In April 1966 the Rolling Stones released “Aftermath”, their 4th (well, in the UK anyway) LP, a marked departure from the previous three in that all 14 tracks were composed by Mick Jagger & Keith Richards. The repertoire of every British Beat Boom group was a mix of Rock & Roll & R&B favourites, often new US songs were quickly covered & became bigger hits than the original on both sides of the Atlantic. After a couple of years this was a little played out & a second wave of groups (the Kinks, the Who) included talents who, like Lennon & McCartney, wrote their own songs. “Aftermath” came between “19th Nervous Breakdown” & “Paint It Black”, self-penned smashes. Now there were these fresh potential hits. Just like new LP’s by those Beatles & that Bob Dylan there was a queue, a long one, to cover these songs.
Chris Farlowe had an inside line to the new songs by Mick & Keith. In 1965 the singer signed to the new Immediate record label founded by Andrew Loog Oldham, the publicist-turned-Stones manager, by their side in the rapid elevation from “England’s Newest Hitmakers” to one of the biggest groups in the world. Farlowe’s version of “Think” was released as a single in January 1966, four months before “Aftermath”. Produced by Oldham, Jagger & Richards & isn’t that the Stones’ singer on the closing backing vocals, Farlowe’s strong mature voice set off with a brassy, sassy, Soul arrangement. There’s no doubt that Chris had one of the most distinct voices around but his debut LP, “14 Things to Think About”, is a little heavy on big ballads that had been done better elsewhere rather than the bluesy Soul to which he was more suited. “Think” made the Top 40 in the UK, next time around another “Aftermath” cover & he hit big.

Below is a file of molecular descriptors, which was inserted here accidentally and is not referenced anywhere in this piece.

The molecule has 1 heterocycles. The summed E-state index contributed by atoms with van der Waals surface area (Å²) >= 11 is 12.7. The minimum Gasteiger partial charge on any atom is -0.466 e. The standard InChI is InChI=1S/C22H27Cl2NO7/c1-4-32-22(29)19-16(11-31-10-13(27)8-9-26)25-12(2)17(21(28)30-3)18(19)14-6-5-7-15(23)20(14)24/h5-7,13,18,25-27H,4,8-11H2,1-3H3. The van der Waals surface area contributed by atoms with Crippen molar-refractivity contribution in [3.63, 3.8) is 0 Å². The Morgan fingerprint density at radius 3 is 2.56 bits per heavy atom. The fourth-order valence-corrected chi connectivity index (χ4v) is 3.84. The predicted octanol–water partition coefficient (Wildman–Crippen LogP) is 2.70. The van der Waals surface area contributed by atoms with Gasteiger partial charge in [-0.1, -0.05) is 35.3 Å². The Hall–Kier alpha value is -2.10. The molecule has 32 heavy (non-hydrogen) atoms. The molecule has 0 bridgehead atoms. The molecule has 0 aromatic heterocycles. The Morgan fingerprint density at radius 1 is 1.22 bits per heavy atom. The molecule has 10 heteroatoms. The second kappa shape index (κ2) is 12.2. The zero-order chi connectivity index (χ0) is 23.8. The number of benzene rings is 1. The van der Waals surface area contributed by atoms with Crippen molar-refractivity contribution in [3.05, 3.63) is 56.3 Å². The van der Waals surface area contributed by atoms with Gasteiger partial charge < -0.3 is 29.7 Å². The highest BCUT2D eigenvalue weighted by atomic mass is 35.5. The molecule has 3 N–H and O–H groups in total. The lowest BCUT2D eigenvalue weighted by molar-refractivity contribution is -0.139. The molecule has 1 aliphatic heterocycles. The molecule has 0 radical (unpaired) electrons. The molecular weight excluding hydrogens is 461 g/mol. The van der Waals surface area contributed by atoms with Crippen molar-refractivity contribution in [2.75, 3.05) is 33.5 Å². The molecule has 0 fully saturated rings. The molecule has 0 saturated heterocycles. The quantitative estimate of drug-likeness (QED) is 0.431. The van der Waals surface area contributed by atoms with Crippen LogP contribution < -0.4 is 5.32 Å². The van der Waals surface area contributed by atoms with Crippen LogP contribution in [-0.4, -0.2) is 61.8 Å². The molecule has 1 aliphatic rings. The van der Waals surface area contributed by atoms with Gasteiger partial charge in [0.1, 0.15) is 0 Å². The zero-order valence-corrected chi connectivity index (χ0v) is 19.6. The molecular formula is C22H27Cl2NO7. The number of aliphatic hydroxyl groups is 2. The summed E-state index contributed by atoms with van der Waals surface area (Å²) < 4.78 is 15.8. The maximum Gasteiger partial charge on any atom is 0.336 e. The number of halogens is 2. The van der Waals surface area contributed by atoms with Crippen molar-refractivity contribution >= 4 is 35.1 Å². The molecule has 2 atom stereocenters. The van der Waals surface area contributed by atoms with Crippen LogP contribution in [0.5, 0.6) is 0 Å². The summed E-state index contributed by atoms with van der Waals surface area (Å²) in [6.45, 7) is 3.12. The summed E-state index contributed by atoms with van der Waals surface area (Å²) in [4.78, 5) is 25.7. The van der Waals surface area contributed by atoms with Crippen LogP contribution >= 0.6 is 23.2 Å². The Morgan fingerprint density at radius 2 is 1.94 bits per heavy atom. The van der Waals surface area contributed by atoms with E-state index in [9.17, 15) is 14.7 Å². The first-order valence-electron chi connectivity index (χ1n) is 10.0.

“Out of Time” is one of the strongest tracks on “Aftermath”, Brian’s light, imaginative marimba introduction leading into Mick’s restrained vocal & an instantly memorable chorus. Chris, produced by Jagger, gave it the Big Beat treatment & made the UK #1 spot in July 1966. It was perhaps an over reliance on the Stones connection, an easy option, that prevented Farlowe consolidating such a success. There were three more 45’s by Jagger-Richards, “Ride On Baby”, “Yesterday’s Papers” & “Paint It Black” which all missed the Top 30. He got first crack at Mike d’Abo’s “Handbags & Gladrags”, a great song which sure sounded like a hit but wasn’t. When Immediate folded in 1970 he became a voice for hire with Prog bands Colosseum & Atomic Rooster. In 1966 groups performing original material was the thing, that’s why the Stones moved away from the R&B covers. British singers like Joe Cocker & Rod Stewart were appreciated for their individual interpretations of discerningly selected material. This came a little too late for Chris Farlowe.
Time was when the Searchers were bigger than the Stones. After an apprenticeship which, like the Beatles, included a residency at the Star Club in Hamburg, they were caught up in the Mersey Mania &, under the guidance of producer Tony Hatch at Pye Records, 3 of their first 4 singles were UK #1 hits (the 4th “Sugar & Spice” was only #2). The departure of bassist Tony Jackson, lead vocals on the earliest hits, had no real effect & with 3 US Top 20 songs in 1964 the group were part of the British Invasion. Their harmonies & John McNally’s 12-string jangle were an influence on the upcoming Folk Rockers. “When You Walk in the Room” was a perfect Pop record & there were a few of those around in 1964. A dependence on other people’s songs in an industry where you were as only as good as your last record meant that it was difficult to keep up.